• 4. Lower Costs. Automated monitoring of hand hygiene compliance is a promising new innovation, but the automated monitoring systems have been very expensive for hospitals to acquire. However, with the introduction of new IoT technology this has fortunately changed. The new electronic hand hygiene monitoring systems gather and analyze large amounts of actionable data while providing real-time interventions and reducing the risk of citations. While there still appears to be a misunderstanding within healthcare decisionmakers that this technology is expensive, it has become surprisingly affordable and are becoming more so as time goes on. Most of these systems provide a high ROI due to the reduction in the number of infections as well as reduction in HAC and readmission penalties. When patients do not contract infections during hospital admission, their length of stay is shortened making it possible to treat more patients. Furthermore, the use of the antibiotics is reduced. With these financial advantages, hospitals are experiencing significant cost reductions which is also why we see now that hospitals are adapting the technologies at a faster pace than ever before.
  • 5- Real-Time Intervention. Monitoring of hand hygiene performance is one thing but changing clinician behavior to actually improve results is something entirely else. A growing number of healthcare organizations are relying on real-time interventions to improve hand hygiene performance in the moment. Some interventions that reminds the healthcare workers to sanitize their hands by using lights, beeps, vibrations and/or even a human voice, yet due to poster blindness (fatigue) these interventions have shown very little impact. Instead, recent research has shown that using altering reminders (dynamic nudging) have a more sustaining impact on behavior . Real-time interventions can also take the form of notifications or emails that warn unit managers of hotspots, i.e. patient rooms where hand hygiene is unusually low which is often seen with patients in isolation due to clostridium difficile. This type of intervention can alert managers to high-risk situations, so they can intervene before a problem can spread. Interestingly, studies have shown that healthcare workers hand hygiene can improve significantly when patients remind the staff to sanitize hands . Major organizations such as the Centers for Disease Control, the World Health Organization, and the Joint Commission now recommend using patient participation as part of the plan to improve healthcare worker hand hygiene. Therefore, remember to speak up if you are admitted to a hospital and see that healthcare workers do not sanitize their hands.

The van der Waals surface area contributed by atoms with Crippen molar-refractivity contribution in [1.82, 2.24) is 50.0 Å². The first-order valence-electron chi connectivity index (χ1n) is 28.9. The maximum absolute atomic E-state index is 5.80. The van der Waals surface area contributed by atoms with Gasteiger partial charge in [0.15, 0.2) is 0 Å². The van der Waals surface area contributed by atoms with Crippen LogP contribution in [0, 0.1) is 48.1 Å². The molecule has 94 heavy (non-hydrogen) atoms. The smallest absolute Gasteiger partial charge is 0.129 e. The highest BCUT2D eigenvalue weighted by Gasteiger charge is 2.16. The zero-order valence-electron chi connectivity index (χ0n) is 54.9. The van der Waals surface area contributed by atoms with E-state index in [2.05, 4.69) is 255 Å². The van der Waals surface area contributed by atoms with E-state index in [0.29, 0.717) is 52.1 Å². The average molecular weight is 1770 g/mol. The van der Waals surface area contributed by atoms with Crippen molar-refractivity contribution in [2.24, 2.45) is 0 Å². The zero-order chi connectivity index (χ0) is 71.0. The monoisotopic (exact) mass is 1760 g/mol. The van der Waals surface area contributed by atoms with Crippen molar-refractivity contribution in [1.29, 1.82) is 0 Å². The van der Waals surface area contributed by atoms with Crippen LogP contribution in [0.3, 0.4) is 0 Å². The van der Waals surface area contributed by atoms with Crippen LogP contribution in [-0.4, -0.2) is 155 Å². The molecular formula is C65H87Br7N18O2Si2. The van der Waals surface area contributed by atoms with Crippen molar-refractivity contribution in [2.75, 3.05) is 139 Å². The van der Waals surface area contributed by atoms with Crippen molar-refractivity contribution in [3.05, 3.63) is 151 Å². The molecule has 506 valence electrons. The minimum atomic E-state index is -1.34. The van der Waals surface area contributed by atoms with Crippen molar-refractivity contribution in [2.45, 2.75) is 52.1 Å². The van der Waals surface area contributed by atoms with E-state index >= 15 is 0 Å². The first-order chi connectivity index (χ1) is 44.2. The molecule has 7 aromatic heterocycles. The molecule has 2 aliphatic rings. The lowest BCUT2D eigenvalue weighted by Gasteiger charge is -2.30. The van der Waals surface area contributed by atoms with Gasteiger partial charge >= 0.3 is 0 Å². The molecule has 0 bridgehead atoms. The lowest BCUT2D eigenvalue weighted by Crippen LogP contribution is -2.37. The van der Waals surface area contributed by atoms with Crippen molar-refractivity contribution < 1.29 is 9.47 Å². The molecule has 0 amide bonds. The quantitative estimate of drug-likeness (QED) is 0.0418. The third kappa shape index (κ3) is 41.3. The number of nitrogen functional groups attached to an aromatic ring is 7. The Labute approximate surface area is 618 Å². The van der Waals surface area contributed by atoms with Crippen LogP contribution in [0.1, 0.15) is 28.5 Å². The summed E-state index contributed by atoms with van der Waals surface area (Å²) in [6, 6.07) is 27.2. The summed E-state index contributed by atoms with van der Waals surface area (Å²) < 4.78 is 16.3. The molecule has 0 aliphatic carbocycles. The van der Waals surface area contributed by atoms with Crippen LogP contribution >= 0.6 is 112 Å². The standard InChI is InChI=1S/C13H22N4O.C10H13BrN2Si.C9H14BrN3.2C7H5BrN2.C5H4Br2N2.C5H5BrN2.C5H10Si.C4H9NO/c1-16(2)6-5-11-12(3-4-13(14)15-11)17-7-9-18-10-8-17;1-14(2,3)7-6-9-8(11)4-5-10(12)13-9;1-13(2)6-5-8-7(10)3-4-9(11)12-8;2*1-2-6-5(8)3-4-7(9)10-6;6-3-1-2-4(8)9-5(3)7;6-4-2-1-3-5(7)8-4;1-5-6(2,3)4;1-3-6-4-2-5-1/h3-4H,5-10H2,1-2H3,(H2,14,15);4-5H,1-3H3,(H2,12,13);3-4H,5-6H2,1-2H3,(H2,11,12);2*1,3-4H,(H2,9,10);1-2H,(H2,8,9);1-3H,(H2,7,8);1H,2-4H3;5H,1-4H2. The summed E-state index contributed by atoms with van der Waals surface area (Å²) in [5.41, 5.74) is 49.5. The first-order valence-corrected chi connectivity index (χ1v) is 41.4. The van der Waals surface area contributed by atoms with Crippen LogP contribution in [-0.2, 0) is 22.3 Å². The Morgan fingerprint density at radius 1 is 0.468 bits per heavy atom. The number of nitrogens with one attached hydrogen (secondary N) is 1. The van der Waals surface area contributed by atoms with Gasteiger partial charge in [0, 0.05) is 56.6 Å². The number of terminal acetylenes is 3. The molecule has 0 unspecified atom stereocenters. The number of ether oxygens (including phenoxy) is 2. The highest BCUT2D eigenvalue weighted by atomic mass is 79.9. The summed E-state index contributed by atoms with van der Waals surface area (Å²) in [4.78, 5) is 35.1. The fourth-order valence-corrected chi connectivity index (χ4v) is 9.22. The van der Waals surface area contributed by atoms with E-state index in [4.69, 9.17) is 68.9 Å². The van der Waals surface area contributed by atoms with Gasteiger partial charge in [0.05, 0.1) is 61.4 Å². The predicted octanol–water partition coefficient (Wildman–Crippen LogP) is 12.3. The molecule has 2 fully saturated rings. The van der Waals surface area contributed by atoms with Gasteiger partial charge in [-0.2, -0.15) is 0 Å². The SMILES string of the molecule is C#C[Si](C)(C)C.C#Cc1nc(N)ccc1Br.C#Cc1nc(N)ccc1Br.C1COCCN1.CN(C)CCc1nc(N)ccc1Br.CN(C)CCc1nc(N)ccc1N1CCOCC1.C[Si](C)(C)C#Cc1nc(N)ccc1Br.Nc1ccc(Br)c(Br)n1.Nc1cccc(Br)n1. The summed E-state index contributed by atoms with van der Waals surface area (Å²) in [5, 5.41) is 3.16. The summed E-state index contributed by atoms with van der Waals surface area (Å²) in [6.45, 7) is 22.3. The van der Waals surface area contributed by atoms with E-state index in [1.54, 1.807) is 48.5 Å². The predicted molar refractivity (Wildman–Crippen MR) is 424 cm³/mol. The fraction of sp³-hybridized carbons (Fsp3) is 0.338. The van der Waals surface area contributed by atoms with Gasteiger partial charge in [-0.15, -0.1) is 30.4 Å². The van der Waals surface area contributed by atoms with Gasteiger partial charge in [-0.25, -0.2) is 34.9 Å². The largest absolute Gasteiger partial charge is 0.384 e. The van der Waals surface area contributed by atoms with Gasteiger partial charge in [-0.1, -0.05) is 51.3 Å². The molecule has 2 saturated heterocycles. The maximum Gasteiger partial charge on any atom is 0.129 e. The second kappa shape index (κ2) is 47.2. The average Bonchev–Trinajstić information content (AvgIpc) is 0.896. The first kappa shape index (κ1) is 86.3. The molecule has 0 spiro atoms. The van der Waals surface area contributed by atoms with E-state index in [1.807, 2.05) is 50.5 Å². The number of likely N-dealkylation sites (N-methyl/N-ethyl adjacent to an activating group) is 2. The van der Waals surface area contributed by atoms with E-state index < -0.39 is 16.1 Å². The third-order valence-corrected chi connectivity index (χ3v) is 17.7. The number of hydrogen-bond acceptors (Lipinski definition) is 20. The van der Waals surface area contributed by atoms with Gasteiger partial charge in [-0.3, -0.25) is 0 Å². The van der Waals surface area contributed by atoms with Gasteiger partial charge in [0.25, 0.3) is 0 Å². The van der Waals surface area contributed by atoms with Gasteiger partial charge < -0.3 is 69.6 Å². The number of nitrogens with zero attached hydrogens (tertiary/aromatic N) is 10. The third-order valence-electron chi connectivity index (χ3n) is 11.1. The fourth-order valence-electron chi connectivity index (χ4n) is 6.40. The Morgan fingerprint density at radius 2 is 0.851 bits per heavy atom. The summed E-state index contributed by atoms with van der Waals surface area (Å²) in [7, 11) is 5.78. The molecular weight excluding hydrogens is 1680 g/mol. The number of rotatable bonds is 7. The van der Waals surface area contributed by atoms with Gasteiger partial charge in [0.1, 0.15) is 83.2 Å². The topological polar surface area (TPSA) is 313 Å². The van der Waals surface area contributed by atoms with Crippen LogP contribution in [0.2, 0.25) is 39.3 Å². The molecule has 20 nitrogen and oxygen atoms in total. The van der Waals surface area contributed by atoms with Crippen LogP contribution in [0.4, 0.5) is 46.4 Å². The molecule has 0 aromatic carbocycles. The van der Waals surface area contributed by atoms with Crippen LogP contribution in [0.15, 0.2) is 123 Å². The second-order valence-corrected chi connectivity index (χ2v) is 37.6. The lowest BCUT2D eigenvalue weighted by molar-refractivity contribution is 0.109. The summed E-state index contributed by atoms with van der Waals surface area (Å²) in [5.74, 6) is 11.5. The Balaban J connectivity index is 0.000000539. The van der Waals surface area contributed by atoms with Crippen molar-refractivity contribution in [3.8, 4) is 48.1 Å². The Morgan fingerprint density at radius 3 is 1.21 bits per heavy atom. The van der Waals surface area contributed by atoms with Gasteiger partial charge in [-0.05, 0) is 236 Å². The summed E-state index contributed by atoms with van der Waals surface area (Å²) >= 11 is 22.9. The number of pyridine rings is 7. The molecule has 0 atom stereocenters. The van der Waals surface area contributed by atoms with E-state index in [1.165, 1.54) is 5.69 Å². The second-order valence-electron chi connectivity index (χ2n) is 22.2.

The Bottom Line With dropping prices, a solid ROI and mounting pressure to improve hand hygiene, we’ll see more hospitals in 2019 moving away from the costly direct observation to leverage on actionable data and real-time interventions that can actually decrease the many healthcare-acquired infections.

Author: Theis Jensen is the founder and CEO of Sani nudge. The mission is to use the newest technology to lower healthcare costs and improve patient safety and quality of healthcare. Together with Aarhus University Hospital and Bispebjerg University Hospital, Theis leads the core development of the Sani nudge system. He holds a MSc. in Supply Chain and a MSc. in Engineering from the Technical University of Denmark and Aalborg University.